In the regular season, the Mavs played 1,485 possessions without a traditional center — and outscored teams by 8.8 points per 100 possessions while doing it, per Cleaning The Glass. The most frequently used lineups put Dorian Finney-Smith and Maxi Kleber as the four and five men in the lineup, both who are capable of eating up a lot of space with their length while knocking down big threes on the other end. Then, they can play some combination of Doncic, Jalen Brunson, Reggie Bullock, Spencer Dinwiddie and Josh Green in the first three spots.
Trade deadline acquisition Davis Bertans could add in a wrinkle. too. Not only is he a 3-point threat, he can make deep 3-point shots, and at volume, too. The Jazz will probably need to put a wing on him, leaving Gobert or Hassan Whiteside to guard Finney-Smith or Bullock, if the Mavs go super small.
Dealing with any of Dallas’ small-ball lineups is going to be extremely difficult. Frankly, they’ll need better defense from Mike Conley, Donovan Mitchell, Jordan Clarkson and Royce O’Neale than we’ve seen this season, or last year against the Clippers. Perhaps the Jazz’s biggest chance against them is to dominate the offensive glass — those Dallas small lineups have given up an above-average number of offensive rebounds.
4. The transition game
Here’s one thing to know: the Mavericks hardly run at all on offense.
They are the league’s 29th ranked transition team, ahead of only the lowly Houston Rockets. They use a possession in transition on just 12% of trips down the floor, and also rank 28th in how effective those possessions are when they do it. That’s very useful, because the Jazz have proven to be relatively weak in defending transition this year — including and especially at the end of their fourth-quarter losses.
But the Mavericks probably won’t run enough to reliably take advantage of that, which means that the Jazz can more frequently use their sixth-ranked half-court defense.
How about on the other end of the court? Well, the Jazz frequently talk about how important their transition offense is to their overall efficiency. That’s especially true in semi-transition, when those open Bogdanovic threes and Gobert trailing dunks can be most effective.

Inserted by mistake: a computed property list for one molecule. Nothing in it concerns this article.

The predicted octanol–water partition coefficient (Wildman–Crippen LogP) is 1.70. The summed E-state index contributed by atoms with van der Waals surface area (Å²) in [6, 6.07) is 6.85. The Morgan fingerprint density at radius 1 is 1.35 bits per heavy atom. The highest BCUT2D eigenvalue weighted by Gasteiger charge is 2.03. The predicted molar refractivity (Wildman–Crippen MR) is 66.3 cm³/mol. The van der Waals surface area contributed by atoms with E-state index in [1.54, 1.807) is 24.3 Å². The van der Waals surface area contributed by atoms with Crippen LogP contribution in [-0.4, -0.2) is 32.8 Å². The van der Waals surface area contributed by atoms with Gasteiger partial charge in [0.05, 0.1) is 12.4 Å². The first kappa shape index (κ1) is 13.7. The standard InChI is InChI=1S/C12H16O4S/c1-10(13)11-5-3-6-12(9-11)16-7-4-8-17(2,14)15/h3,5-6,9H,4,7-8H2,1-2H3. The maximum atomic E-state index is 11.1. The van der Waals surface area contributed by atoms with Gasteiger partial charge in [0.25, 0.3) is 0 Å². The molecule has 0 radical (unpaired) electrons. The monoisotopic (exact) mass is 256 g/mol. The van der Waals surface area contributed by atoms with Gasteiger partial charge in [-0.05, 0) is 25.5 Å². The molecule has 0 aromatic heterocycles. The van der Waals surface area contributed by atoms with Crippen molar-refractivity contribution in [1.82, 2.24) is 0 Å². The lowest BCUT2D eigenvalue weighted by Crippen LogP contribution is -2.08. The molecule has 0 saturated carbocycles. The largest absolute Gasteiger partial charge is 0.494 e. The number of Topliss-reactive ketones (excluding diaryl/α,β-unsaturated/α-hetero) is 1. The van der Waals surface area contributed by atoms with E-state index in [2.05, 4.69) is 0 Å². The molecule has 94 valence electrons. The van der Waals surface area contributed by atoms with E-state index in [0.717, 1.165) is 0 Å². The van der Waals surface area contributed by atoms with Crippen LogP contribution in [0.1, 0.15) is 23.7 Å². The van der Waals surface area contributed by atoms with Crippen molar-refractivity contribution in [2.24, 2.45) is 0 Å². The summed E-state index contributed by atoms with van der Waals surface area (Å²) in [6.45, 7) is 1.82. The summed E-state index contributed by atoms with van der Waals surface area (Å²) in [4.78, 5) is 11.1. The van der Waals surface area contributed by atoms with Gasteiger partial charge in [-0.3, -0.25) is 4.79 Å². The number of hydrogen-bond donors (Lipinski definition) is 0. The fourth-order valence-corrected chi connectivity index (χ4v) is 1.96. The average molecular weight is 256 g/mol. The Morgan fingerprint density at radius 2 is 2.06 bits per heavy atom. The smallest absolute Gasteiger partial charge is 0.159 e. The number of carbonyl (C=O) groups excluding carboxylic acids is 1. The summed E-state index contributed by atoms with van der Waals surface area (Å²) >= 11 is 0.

But the Mavs are, actually, the third-ranked transition defense in their own right. So the Jazz may get less of those possessions than they’re used to, meaning they’ll have to execute on offense in the half-court. They certainly can, but the baskets won’t be super easy.
5. Can Jazz play their best?
This is as simple as it gets: when the Jazz are playing their best, they’re nearly impossible to stop offensively. They move the ball seamlessly, forcing the defense to bend, then precisely move further to make it break, ending up in wide-open threes or dunks. The Jazz’s spaced-out pick-and-rolls with Donovan Mitchell and Mike Conley with Rudy Gobert particularly just don’t give other teams any good options out — the Jazz are generally going to get a good shot regardless.
But too frequently this season, they’ve been pushed out of playing their best.
In the fourth quarter of games this season, they slow the offense down and become hesitant, even selfish. Quick-passing possessions have become iso-heavy slogs late, ending up in a lot of stops for the other team. Turnovers have been a problem, too, when defenses ramp up the on-ball pressure and the Jazz struggle to handle it.
There have also been cold stretches for many of the Jazz’s role playing-talent. O’Neale is currently mired in one, for example: over the last eight games, O’Neale is averaging just 4.1 points per game on 23% shooting from the field. Obviously, the Jazz will need more from O’Neale, or they’ll have to go another direction with his minutes.
Mike Conley has looked limited at times this season, and may well need to find a second go-to shot beyond the pull-up three. Hassan Whiteside has been a quality pickup for the Jazz, especially given his minimum contract, but the swings between his good and bad minutes are as wide as any NBA player’s. Rudy Gay’s been in and out of the rotation, can he provide consistency at any point?
Then there’s the other end of the floor to consider, too. Gobert’s as good as it gets defensively, but he needs Mitchell, Conley, Clarkson, O’Neale and House to contain the ballhandlers a little to give him a chance. Unabated 2-on-1s can’t be reliably stopped by anyone, not even Gobert. They’ll need to defend at a much higher level than last year’s playoffs to advance.